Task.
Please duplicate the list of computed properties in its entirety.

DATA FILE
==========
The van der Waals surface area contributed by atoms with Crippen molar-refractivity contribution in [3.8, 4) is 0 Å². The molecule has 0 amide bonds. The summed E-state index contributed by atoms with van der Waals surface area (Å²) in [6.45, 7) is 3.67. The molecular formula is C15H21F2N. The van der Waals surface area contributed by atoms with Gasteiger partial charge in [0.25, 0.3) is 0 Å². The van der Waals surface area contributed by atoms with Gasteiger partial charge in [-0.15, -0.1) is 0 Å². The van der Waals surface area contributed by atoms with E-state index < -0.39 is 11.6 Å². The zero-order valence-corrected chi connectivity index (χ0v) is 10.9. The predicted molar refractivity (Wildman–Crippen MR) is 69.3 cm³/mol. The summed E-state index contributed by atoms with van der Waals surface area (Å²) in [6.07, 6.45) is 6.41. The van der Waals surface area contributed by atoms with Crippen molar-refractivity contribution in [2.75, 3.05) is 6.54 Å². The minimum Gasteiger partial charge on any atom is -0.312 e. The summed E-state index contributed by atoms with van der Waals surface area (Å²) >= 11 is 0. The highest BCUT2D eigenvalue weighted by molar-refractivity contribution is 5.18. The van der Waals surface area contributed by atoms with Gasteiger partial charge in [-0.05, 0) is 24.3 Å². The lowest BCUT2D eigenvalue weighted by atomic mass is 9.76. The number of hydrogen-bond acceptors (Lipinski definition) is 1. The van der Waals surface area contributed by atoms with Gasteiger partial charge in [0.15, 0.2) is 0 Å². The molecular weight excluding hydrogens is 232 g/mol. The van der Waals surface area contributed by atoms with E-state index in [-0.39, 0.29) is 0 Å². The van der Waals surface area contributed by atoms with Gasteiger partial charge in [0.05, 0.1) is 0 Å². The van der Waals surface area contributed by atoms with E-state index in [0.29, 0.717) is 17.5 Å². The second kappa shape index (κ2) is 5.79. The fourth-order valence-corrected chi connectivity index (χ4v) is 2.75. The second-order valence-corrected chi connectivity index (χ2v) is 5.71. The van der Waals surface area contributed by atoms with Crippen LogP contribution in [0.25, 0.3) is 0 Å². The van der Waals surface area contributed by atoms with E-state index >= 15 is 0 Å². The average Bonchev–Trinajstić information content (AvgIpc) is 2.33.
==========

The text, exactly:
The van der Waals surface area contributed by atoms with Crippen molar-refractivity contribution in [3.8, 4) is 0 Å². The molecule has 0 amide bonds. The summed E-state index contributed by atoms with van der Waals surface area (Å²) in [6.45, 7) is 3.67. The molecular formula is C15H21F2N. The van der Waals surface area contributed by atoms with Gasteiger partial charge in [0.25, 0.3) is 0 Å². The van der Waals surface area contributed by atoms with Gasteiger partial charge in [-0.15, -0.1) is 0 Å². The van der Waals surface area contributed by atoms with E-state index < -0.39 is 11.6 Å². The zero-order valence-corrected chi connectivity index (χ0v) is 10.9. The predicted molar refractivity (Wildman–Crippen MR) is 69.3 cm³/mol. The summed E-state index contributed by atoms with van der Waals surface area (Å²) in [6.07, 6.45) is 6.41. The van der Waals surface area contributed by atoms with Crippen molar-refractivity contribution in [2.75, 3.05) is 6.54 Å². The minimum Gasteiger partial charge on any atom is -0.312 e. The summed E-state index contributed by atoms with van der Waals surface area (Å²) >= 11 is 0. The highest BCUT2D eigenvalue weighted by molar-refractivity contribution is 5.18. The van der Waals surface area contributed by atoms with Gasteiger partial charge in [-0.05, 0) is 24.3 Å². The lowest BCUT2D eigenvalue weighted by atomic mass is 9.76. The number of hydrogen-bond acceptors (Lipinski definition) is 1. The van der Waals surface area contributed by atoms with Gasteiger partial charge in [0.15, 0.2) is 0 Å². The molecular weight excluding hydrogens is 232 g/mol. The van der Waals surface area contributed by atoms with E-state index in [-0.39, 0.29) is 0 Å². The van der Waals surface area contributed by atoms with Gasteiger partial charge in [0.05, 0.1) is 0 Å². The van der Waals surface area contributed by atoms with E-state index in [0.29, 0.717) is 17.5 Å². The second kappa shape index (κ2) is 5.79. The fourth-order valence-corrected chi connectivity index (χ4v) is 2.75. The second-order valence-corrected chi connectivity index (χ2v) is 5.71. The van der Waals surface area contributed by atoms with Crippen LogP contribution in [0.25, 0.3) is 0 Å². The van der Waals surface area contributed by atoms with E-state index >= 15 is 0 Å². The average Bonchev–Trinajstić information content (AvgIpc) is 2.33.